However, the lawyers who wrote the Emergency Use Authorization (EUA) legislation understood the FDA bureaucracy and its risk aversion. They probably also worked for, or consulted with, the pandemic vaccine industry.
And so they came up with a standard that practically mandates the most minimal collection of information from clinical trials of vaccines for which emergency use authorization will be sought. Instead of requiring specific information, the standard simply says that in order to receive an EUA, a product’s known and potential benefits should outweigh its known and potential risks. So, the more its sponsor knows about adverse effects, the more trouble the vaccine is likely to have getting approved. Accordingly, it is better for the adverse effects to be as unknown as possible.
This standard also explains what might be considered oddities in trial design: for example, why the vaccine sponsors/developers did not collect data on whether the vaccines prevented transmission of disease. Nor were vaccine sponsors required to show statistically significant data on whether hospitalizations (severe illness) and deaths were prevented.
Basically, the FDA was given the statutory green light to approve anything it wanted to approve, with minimal actual data. That is how Operation Warp Speed could even be conceived.
Most important, from the standpoint of FDA, it gave the agency cover. FDA is not being asked to act as a regulator. All it needs to be able to say is that the potential for benefit exceeds the potential risks, and as long as little is actually known about the vaccines, they can say their approval was based on the best evidence available at the time. This is of course another reason for speed: the vaccines need to be approved before meaningful safety and efficacy data accrue that could hurt them.
FDA Commissioner Stephen Hahn and CBER director Peter Marks have tiptoed around and obfuscated this.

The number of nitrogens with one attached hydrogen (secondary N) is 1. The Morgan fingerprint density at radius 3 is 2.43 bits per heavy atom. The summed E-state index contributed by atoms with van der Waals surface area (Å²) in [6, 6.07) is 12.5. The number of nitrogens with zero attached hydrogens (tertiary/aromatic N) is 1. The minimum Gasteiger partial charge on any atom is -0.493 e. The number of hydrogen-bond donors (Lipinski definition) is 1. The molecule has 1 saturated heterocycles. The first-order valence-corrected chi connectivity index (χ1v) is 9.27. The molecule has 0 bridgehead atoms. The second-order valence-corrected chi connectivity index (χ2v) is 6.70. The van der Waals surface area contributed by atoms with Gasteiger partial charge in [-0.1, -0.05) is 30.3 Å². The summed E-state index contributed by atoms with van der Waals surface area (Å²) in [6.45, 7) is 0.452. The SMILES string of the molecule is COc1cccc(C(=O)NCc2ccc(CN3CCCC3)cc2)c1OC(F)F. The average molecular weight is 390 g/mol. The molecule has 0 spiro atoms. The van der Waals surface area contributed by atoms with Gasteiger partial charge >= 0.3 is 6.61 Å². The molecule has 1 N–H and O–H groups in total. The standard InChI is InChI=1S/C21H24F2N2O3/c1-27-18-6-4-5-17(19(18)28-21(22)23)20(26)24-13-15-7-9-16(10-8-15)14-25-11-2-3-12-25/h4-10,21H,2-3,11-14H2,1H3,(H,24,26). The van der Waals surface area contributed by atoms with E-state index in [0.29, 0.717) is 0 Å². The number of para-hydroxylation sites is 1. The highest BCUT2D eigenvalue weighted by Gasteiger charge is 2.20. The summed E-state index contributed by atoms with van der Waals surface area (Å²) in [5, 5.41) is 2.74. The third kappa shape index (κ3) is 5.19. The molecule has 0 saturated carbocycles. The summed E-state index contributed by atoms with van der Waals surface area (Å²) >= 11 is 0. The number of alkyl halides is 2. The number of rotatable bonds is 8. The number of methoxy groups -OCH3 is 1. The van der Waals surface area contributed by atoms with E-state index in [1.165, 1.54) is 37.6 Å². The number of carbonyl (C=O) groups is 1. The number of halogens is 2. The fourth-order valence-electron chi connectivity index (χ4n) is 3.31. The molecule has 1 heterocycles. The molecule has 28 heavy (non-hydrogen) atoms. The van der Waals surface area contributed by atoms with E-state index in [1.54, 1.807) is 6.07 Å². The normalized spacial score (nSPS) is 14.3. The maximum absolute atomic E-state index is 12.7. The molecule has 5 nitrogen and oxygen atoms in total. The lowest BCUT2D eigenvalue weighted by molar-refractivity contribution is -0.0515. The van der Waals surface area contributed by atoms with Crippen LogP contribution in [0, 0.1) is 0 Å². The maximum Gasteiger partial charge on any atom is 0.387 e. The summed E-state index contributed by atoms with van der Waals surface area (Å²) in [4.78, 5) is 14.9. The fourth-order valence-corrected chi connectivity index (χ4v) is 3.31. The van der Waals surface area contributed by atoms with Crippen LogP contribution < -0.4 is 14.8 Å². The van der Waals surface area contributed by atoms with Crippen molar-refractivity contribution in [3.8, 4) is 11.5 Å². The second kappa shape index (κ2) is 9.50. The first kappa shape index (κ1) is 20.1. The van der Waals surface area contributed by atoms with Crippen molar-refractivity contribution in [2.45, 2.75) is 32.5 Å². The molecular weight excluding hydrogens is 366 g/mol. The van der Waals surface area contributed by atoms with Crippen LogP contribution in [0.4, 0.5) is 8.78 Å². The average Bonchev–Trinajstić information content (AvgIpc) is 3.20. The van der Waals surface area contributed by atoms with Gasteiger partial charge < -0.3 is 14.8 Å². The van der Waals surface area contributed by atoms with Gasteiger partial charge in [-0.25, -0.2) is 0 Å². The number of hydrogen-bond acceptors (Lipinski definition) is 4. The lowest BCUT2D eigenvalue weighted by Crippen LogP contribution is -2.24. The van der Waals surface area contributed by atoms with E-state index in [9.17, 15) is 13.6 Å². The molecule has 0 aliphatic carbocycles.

“Look at the process that we’re following,” Dr. Peter Marks said. “We’re going to have a very open process.”
But the FDA only said it would publicly disclose reviews of the scientific data used to authorize drugs and vaccines after being criticized for hiding information. The Government Accountability Office noted that the FDA had not been sufficiently transparent in disclosing the data used to grant or revoke authorizations involving coronavirus treatments.
Dr. Hahn told USA Today “The standard that’s used for an EUA is that it must be effective…” But that is not the actual standard, which is that a vaccine’s known and potential benefits should outweigh its known and potential risks. In other words, FDA is only required to guess at its safety and effectiveness. Hahn also told USAT that the standards for EUA approval “are very similar” to the standards for issuing a license, which is far from true.
Here is what the FDA advised Covid vaccine developers on applying for an Emergency Use Authorization:
“Based on this declaration and determination, FDA may issue an EUA after FDA has determined that the following statutory requirements are met (section 564 of the FD&C Act (21 U.S.C. 360bbb-3)) (Ref. 3):
- Based on the totality of scientific evidence available, including data from adequate and well- controlled trials, if available, it is reasonable to believe that the product may be effective to prevent, diagnose, or treat such serious or life-threatening disease or condition that can be caused by SARS-CoV-2.